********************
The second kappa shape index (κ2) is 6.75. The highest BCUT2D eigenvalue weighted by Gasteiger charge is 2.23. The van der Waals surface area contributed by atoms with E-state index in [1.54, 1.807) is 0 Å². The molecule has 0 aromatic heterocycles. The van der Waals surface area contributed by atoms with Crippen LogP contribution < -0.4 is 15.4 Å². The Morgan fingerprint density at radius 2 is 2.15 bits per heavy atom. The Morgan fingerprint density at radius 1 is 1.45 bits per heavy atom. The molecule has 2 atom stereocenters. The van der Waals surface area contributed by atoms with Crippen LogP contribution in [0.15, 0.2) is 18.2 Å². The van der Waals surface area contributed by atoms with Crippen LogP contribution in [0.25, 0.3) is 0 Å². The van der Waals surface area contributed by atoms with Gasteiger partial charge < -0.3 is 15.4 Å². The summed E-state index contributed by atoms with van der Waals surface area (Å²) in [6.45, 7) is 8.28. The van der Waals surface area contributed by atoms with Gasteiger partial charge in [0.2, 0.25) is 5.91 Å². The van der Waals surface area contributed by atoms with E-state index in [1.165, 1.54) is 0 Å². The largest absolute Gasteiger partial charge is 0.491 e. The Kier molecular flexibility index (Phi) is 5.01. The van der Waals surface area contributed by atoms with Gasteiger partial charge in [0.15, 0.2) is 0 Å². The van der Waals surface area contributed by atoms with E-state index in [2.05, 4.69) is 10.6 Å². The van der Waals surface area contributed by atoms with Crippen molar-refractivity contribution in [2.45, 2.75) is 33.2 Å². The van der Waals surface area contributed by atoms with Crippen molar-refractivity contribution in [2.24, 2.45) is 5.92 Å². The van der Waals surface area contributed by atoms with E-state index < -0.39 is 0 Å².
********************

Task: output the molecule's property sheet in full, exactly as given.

The second kappa shape index (κ2) is 6.75. The highest BCUT2D eigenvalue weighted by Gasteiger charge is 2.23. The van der Waals surface area contributed by atoms with E-state index in [1.54, 1.807) is 0 Å². The molecule has 0 aromatic heterocycles. The van der Waals surface area contributed by atoms with Crippen LogP contribution < -0.4 is 15.4 Å². The Morgan fingerprint density at radius 2 is 2.15 bits per heavy atom. The Morgan fingerprint density at radius 1 is 1.45 bits per heavy atom. The molecule has 2 atom stereocenters. The van der Waals surface area contributed by atoms with Crippen LogP contribution in [0.15, 0.2) is 18.2 Å². The van der Waals surface area contributed by atoms with Crippen LogP contribution in [0.25, 0.3) is 0 Å². The van der Waals surface area contributed by atoms with Gasteiger partial charge < -0.3 is 15.4 Å². The summed E-state index contributed by atoms with van der Waals surface area (Å²) in [6.45, 7) is 8.28. The van der Waals surface area contributed by atoms with Gasteiger partial charge in [0.2, 0.25) is 5.91 Å². The van der Waals surface area contributed by atoms with E-state index in [1.165, 1.54) is 0 Å². The largest absolute Gasteiger partial charge is 0.491 e. The Kier molecular flexibility index (Phi) is 5.01. The van der Waals surface area contributed by atoms with Gasteiger partial charge in [0.15, 0.2) is 0 Å². The van der Waals surface area contributed by atoms with E-state index in [2.05, 4.69) is 10.6 Å². The van der Waals surface area contributed by atoms with Crippen molar-refractivity contribution in [2.45, 2.75) is 33.2 Å². The van der Waals surface area contributed by atoms with Crippen molar-refractivity contribution in [2.24, 2.45) is 5.92 Å². The van der Waals surface area contributed by atoms with E-state index < -0.39 is 0 Å².